Gregory Ain (1908-1988)
Gregory Ain graduated from the School of Architecture, University of Southern California, Los Angeles in 1928. He worked with Rudolph Schindler and Richard Neutra. In 1932 Ain was Schindler’s draftsman in one of the studios at his Kings Road home and studio.
Alongside Harwell Hamilton Harris, Ain worked on drawings and models for Neutra’s Rush City Air Terminal Project, Ring Plan School Project, and Lehigh Cement Airport Competition as well as projects Neutra planned on presenting in Europe at the CIAM meeting. (1930).
With Neutra traveling the globe, Ain began designing on his own in the evenings in 1929. Between 1930-35, Ain helped prepare working drawings for the EW Pottle Residence, VDL Research House, William Beard Residence, Joseph Kun House and others.
Ain established his own identity as a building designer in 1935 with several commissions. Ain drew alone and collaborated with others (with Harwell Hamilton Harris on the Moss Residence and Hunter Residence) for months before his first built project emerged – the Charles Edwards Residence (1936).
Gregory Ain built his first hillside house for Anselem Ernst in 1937. According to David Gebhard, the first Ernst residence was “… only a few doors south of the Edwards house. The external fenestration, and the treatment of balconies and overhang, came as close as Ain was ever to come to emulating Schindler. Even the interior space of the living room with its layered cornice and clerestory has far more to do with Schindler than with Neutra. The remaining interior spaces and the centralized halls and stairs illustrate how Ain always insisted on the logic of tightly organized plans. Hillside houses such as the Ernst dwelling ended up being essentially apartments set in the landscape. Ain would later (1962) design a second home for Ernst upon his retirement on a sloping lot in Vista, California.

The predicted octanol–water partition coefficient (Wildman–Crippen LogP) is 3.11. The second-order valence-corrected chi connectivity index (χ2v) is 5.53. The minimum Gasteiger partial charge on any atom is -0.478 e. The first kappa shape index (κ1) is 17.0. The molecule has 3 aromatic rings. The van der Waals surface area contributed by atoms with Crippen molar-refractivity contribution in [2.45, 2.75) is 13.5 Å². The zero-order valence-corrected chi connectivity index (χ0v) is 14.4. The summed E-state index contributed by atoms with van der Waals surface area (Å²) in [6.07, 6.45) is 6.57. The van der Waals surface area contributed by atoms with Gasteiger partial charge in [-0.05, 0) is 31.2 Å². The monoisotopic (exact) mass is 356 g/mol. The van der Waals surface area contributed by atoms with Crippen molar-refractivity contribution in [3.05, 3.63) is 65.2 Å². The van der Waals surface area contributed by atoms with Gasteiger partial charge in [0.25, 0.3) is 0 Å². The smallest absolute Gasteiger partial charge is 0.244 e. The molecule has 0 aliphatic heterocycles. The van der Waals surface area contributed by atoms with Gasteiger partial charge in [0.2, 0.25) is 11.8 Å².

Possibly due to the influence of both Schindler and Neutra’s interest in low-cost housing, Ain’s ideas became his trademark. His most widely published design, Dunsmuir Flats (1937) was the first design Ain committed to reducing building costs for middle- and low-income families.
As Ain’s career peaked in the late 1930s, World War II (and the years after) would offer new challenges. As the war approached, Ain was awarded a Guggenheim grant (1940) to continue his work on low cost family housing. During the war years Ain, according to Gebhard “…worked as Chief Engineer for the Moulded Plywood Division of the Evan’s Product Co. of Los Angeles, and he helped Charles Eames in his use of plywood for his bent plywood chairs.” The war ended and Evans could not handle the production demands of Eames’ chairs. The original designs continue to be produced by Herman Miller to this day.
While little is known why Gregory Ain was passed over for inclusion in John Entenza’s Arts & Architecture sponsored Case Study House program, Ain employed many of its ideological pursuits in low-cost housing. In conjunction with landscape architects Eckbo, Royston & Williams, Ain designed housing tracts in Altadena (Park Planned Homes, 1946), Venice (Mar Vista housing project, 1947) and Reseda (Community Homes Inc., 1948).
In 1950, with Joseph Johnson and Alfred Day, Ain designed an exhibition house for the garden of MOMA, New York. Contrasted with Marcel Breur’s house of the previous year by Eliot Noyes and Phillip Johnson, Ain’s design fell short on style, cost efficiency, and left many of the architects fundamentals found in his built projects missing.
According to Gebhard, Ain’s work of the mid 1960s has similarities with Schindler’s last designs. “Both utilized elements of the builders’ vernacular to create structures which on first encounter read as low art object…. Ain’s designs seldom seem complete, though the parts and the usual rationalism of plan are often brilliantly carried off.”
San Diego County
of Gregory Ain: The Play Between the Rational and High Art